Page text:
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Jamaica Plain Residents Discuss Casey Overpass at Department of Transportation Board Meeting

Though the state made its decision in March, the issue still lingers in the minds of some JP residents.

The Massachusetts Department of Transportation Board of Directors——met in Somerville Wednesday, and a handful of Jamaica Plain residents spoke to the board about its decision to tear down the Casey Overpass near the .

The state , and the decision has sparked serious debate in the JP community.

It seems the issue still lingers in the minds of some JP residents.

Heather Carito said, "There is always congestion there any day of the week." She didn't believe bringing the overpass down "will make driving any better," and she said, "I have great concerns with how the process is proceeding."

Jeffery Ferris, owner of , said MassDOT "did not prepare enough alternatives" to tearing down the overpass, and he said the decision was based on "a lousy process."

Others defended the state's decision.

"The process of the Casey Overpass has been transparent, professional … [and] based on facts," said Michael Epp.

"We think the process has been very thorough," said Sarah Freeman of the Arborway Coalition.

Pete Stidman, director of the Boston Cyclists Union, said, "The majority of support is for the at-grade decision." He said taking the overpass down will "make streets that everyone can use and enjoy safely."

Read more about the Casey Overpass here.

kevin f. moloney September 15, 2012 at 04:48 PM
Is it possible that Michael Epp's statement to the DOT board that DOT's Casey Overpass process has been "transparent, professional ... [and] based on facts," might have something to do with the fact that he is "Lead Station Design Architect" for Kleinfelder/SEA on the DOT-MBTA project extending the Green Line to Somerville? Check out: http://greenlineextension.eot.state.ma.us/ documents/PubMtgs/WashingtonUnionMtgMin020812.pdf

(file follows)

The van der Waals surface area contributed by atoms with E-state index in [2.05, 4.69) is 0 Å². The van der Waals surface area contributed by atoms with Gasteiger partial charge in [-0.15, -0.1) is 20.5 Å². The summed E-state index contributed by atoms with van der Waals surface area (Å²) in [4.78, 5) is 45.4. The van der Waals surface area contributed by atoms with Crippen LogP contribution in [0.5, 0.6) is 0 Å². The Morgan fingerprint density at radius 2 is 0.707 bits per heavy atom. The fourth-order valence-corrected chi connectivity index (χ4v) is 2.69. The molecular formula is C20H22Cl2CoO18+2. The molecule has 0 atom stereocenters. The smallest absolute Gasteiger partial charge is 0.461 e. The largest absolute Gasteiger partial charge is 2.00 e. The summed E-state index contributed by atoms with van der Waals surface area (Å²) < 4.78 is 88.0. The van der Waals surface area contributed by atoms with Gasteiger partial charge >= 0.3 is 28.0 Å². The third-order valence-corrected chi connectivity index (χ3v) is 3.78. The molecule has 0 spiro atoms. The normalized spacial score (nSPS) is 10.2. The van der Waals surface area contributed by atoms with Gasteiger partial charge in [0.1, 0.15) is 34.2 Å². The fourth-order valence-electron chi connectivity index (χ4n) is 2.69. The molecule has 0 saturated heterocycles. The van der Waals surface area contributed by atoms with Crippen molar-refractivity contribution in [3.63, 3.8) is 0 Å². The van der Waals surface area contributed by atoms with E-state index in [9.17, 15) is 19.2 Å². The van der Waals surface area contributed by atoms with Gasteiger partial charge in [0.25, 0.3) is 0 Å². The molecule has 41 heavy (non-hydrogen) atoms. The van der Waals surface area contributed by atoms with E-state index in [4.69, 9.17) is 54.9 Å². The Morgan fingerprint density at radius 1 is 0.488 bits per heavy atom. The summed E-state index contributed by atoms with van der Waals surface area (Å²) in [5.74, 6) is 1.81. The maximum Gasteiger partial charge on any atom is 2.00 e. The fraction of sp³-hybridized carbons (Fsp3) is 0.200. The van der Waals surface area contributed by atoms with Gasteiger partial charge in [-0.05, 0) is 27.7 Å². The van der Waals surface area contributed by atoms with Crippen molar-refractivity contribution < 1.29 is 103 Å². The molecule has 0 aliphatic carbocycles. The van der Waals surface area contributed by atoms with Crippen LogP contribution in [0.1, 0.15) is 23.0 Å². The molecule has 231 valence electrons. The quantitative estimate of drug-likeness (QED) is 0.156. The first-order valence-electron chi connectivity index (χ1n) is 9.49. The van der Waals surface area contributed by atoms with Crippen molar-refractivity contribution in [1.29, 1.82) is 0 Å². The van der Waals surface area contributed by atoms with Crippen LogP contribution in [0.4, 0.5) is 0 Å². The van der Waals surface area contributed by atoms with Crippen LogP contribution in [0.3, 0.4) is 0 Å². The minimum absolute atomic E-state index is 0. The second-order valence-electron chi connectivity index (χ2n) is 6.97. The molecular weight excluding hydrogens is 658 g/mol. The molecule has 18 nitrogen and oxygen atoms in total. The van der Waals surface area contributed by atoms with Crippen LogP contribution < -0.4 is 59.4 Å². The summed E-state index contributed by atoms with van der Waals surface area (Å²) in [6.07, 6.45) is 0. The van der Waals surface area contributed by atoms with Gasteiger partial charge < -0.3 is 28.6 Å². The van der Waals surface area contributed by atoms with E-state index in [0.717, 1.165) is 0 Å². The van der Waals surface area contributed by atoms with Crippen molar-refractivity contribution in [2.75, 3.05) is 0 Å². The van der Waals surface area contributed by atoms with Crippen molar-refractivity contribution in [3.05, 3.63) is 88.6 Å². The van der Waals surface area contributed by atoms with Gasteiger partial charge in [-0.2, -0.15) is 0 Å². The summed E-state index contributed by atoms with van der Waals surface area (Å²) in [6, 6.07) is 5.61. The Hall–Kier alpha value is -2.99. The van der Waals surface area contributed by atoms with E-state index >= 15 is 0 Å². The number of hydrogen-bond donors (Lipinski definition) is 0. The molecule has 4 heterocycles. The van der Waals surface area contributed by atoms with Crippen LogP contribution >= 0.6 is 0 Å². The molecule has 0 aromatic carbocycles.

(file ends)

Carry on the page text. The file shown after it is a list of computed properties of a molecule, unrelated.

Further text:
Michael Epp September 16, 2012 at 03:22 PM
Kevin, My comment to the DOT board was my personal opinion of the Casey Overpass process. Anyone that knows me would let you know that I do not play political games. My presence at the meeting was only to make a statement regarding the Casey process not for any other aspect of the DOT agenda. I have always respected your rights to voice your opinions without suggesting that there was some other motive to your statements. Let's try to keep this discussion about the neighborhood that we all love and want to improve.OK? Micheal Epp
Heather Carito September 17, 2012 at 01:00 AM
If the process has been so transparent and professional, why are repeated questions still unanswered and why has it been necessary to use the Freedom of Information Act to see documentation of so much of this 'open process,' particularly points where decisions were made. And why did DOT state that they need to "work hard to earn the community's trust"? I also said that adding all the vehicles that currently use the overpass to the surface roads will not make walking or biking safer, healthier or more desirable. That opinion is shared by 90% of my neighborhood association, which is adjacent to the overpass.